of yeast and requires a cool environment in which invention of new closures. Englehardt never kept
to ferment successfully. pace with these changes.

Lager brewers were generally restricted to Henry Englehardt


operating in the colder months, and they used Born in Bavaria about 1833, Englehardt
underground cellars and liberal amounts of ice to immigrated to Baltimore at age seven. In 1852,
achieve and maintain the requisite temperatures. he moved to Alexandria and worked with Jacob
Beer cellars were made from modified natural West in the manufacture of “pop and mineral
caves, were excavated and constructed of waters.” His association with the brewery
masonry, or were cut out of solid rock. Strausz probably extended from its opening in 1858 to its
and Klein began construction of such an closing in 1891 or 1892.
underground cellar immediately on leasing the
Duke Street property. The provision and In 1864, shortly before his death, Klein had
maintenance of these cellars was difficult. The enlarged the cellar to meet demand created by the
ice required constant packing and repacking, Civil War. Brewing year round, he sold 2,000
which was backbreaking and labor-intensive barrels that year, his biggest year ever.
work. The cellars were wet, cold, and moldy, and Nonetheless, he was more than $4,000 in debt to
workers frequently complained of respiratory Denmead when he died. When Denmead acquired
illness. the brewery in 1865, he apparently decided to try
to put it on a profitable basis and hired
At the end of the fermentation process, the beer Englehardt as brewmaster/manager.
was racked off into barrels or bottles for storage,
sale, or transport. Englehardt was not content to limit his activities
to brewing, and in 1868, he and Gottlieb
Kaercher opened a beer garden on King Street at
the foot of Shuter's Hill. The beer garden did not
last, but Englehardt remained in the
restaurant/saloon business. The 1870 and 1871
Alexandria business directories list him as having
a restaurant or saloon on Duke Street in West
End, probably in or near the brewery. From
1873 to 1895, there is no further mention of his
Henry Englehardt also produced Weiss beer. saloon in local directories. However, he had
Weiss, or “white,” refers to its milky, somewhat licenses for both brewing and saloon keeping in
golden color. Weiss beer is made with wheat the 1880s, and in 1891, he was twice arrested for
meal instead of or in addition to barley meal. It is selling beer on Sunday.
Englehardt and his wife purchased the brewery in These fines, the losses arising from the
1872. By 1876, he was brewing weiss beer in curtailment of his business, and/or the failure of
addition to lager. Weiss beer was easier to make, his suppliers to extend further credit may have
but it required bottling. While Englehardt caused the closing of the brewery in 1891 or
undoubtedly kegged most of his lager for sale or 1892. In 1892, Denmead’s son forced the sale of
tapping in his saloon, he also bottled both his the brewery to recover some of the debt.
lager and weiss beers. It is not clear whether he Englehardt’s brother-in-law, Christopher
had a mechanical bottling device and illegally Dickson, purchased the property. After the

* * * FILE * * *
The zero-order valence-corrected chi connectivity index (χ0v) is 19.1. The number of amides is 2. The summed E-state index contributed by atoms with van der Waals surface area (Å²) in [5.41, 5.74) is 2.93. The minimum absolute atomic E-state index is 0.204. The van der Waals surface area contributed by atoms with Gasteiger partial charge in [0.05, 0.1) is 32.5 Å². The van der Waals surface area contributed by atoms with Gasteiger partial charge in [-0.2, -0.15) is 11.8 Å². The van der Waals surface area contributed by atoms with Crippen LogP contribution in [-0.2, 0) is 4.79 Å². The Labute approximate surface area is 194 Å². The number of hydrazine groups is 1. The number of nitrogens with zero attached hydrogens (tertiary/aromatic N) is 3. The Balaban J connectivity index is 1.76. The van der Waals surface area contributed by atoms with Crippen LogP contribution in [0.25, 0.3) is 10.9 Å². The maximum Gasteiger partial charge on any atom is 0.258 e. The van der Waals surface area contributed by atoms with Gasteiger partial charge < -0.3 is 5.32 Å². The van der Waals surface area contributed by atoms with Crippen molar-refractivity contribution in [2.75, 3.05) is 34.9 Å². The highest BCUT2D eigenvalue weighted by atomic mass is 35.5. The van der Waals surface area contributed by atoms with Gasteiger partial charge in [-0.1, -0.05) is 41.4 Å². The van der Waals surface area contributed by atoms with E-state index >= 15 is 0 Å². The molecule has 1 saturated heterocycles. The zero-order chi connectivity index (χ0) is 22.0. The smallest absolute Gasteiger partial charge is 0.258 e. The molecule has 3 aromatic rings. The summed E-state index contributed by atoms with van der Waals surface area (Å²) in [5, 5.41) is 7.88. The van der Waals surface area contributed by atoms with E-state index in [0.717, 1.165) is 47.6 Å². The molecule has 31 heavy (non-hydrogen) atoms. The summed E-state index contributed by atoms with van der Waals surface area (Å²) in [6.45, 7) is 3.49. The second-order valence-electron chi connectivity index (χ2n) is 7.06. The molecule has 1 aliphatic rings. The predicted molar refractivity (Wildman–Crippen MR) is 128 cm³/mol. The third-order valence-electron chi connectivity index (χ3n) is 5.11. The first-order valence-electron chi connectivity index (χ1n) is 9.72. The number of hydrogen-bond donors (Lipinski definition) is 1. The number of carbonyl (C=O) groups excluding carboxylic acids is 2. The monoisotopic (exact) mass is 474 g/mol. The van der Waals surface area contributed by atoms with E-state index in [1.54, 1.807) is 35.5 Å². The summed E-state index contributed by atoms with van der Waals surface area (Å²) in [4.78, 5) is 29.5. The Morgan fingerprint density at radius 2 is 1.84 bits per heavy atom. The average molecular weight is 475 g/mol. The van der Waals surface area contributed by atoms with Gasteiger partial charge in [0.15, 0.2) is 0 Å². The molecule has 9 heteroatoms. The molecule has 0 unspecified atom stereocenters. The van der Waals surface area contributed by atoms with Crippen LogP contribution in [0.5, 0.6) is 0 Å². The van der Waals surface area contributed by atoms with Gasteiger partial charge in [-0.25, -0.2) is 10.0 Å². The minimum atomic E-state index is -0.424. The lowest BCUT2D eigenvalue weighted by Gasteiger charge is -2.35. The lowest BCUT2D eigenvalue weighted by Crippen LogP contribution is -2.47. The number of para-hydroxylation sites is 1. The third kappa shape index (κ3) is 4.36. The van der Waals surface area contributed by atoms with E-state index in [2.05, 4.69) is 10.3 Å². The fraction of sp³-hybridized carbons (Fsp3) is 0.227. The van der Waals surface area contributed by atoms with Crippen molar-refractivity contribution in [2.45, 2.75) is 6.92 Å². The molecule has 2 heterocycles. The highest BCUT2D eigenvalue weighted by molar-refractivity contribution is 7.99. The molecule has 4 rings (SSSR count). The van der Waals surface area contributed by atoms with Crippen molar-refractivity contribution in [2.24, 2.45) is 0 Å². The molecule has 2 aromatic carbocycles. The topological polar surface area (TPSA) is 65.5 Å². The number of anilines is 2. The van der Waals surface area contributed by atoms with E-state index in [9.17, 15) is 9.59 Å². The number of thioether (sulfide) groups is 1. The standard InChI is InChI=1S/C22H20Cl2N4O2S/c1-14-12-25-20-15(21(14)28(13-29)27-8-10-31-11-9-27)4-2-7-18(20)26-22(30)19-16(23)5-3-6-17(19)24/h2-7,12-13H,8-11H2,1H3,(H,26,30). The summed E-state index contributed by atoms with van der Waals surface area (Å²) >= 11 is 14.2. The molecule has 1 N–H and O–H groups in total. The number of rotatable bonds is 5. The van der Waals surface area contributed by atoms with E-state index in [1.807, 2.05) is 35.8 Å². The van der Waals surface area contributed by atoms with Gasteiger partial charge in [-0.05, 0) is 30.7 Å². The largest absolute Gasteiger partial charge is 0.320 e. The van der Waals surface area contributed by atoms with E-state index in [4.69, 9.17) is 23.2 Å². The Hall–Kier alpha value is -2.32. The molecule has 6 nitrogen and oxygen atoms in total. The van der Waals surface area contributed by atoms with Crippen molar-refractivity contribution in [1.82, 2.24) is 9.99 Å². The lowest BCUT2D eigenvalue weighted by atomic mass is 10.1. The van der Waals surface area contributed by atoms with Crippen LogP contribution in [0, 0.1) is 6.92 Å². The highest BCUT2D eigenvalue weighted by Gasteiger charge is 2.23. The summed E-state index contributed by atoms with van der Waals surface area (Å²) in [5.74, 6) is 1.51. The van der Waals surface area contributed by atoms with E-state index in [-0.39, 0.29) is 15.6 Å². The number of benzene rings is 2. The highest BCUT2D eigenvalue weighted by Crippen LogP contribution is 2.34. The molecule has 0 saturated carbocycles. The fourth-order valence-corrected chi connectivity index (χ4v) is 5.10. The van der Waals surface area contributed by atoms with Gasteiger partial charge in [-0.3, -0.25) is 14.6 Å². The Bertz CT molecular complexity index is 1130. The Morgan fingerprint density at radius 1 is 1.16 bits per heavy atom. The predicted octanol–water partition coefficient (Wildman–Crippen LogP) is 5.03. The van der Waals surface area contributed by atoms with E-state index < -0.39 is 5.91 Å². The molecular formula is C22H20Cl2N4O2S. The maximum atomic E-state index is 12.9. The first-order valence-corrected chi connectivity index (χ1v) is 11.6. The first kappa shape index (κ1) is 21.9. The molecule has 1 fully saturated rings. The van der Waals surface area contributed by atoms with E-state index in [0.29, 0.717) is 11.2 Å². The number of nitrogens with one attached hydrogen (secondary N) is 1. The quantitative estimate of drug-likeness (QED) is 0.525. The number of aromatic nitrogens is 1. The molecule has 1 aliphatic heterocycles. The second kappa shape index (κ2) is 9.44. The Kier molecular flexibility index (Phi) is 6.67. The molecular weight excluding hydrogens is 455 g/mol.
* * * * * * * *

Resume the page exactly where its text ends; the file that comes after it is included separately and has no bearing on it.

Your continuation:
reused bottles from other breweries, or whether brewery was destroyed by fire in 1893, Dickson
he contracted out his bottling operations, thus built another structure on the site, and
raising his production costs. Englehardt operated a saloon on the property
until his death, after a brief but severe illness, on
Englehardt’s production never exceeded 500 August 23, 1898.
barrels annually, about one-tenth of the average
yearly production of American breweries at the ARCHAEOLOGY
time. Federal tax policy discouraged small
brewers from breaking the 500-barrel “barrier.” Features
In contrast, the Portner brewery produced 10,366 The major features exposed during testing were a
barrels in 1878 and 12,192 in 1879. While brick-vaulted beer cellar (Structure 1), a
Englehardt clung to traditional methods and brewery basement (Feature 6), and a second
settled on satisfying a limited local market, brick vault (Structure 2), which was a sloping
largely through his saloon, Portner constantly passageway between the beer cellar and the
improved and enlarged his operation and took brewery basement.
aggressive steps to broaden his market.
Structure 1. The beer cellar was a subterranean
Englehardt may have used the second floor, vault measuring 50 feet north-south and 12 feet
attic, and, at times, the first floor of the brewery east-west. The peak of the vault was
as his residence. In 1880, he purchased a house. approximately 12 feet above the floor. The cellar
However, his financial was large enough to store
problems were becoming 500 barrels. Although the
chronic, and in 1882, he barrels and kegs in the
had to put his home in cellar were either in pieces
trust to secure a loan, or in the process of falling
probably for the business. apart, some were intact
Eventually he had to sell enough to give some idea
the house to satisfy the of their dimensions. Three
debt and most likely kegs were approximately
moved back into the 15 inches long with end
brewery. Meanwhile, he pieces 9.5 inches in
never made any payments Entrance to the Beer Cellar diameter. The staves of
to Denmead on the brewery. When, in 1891, he two large barrels were at least 4 feet long; and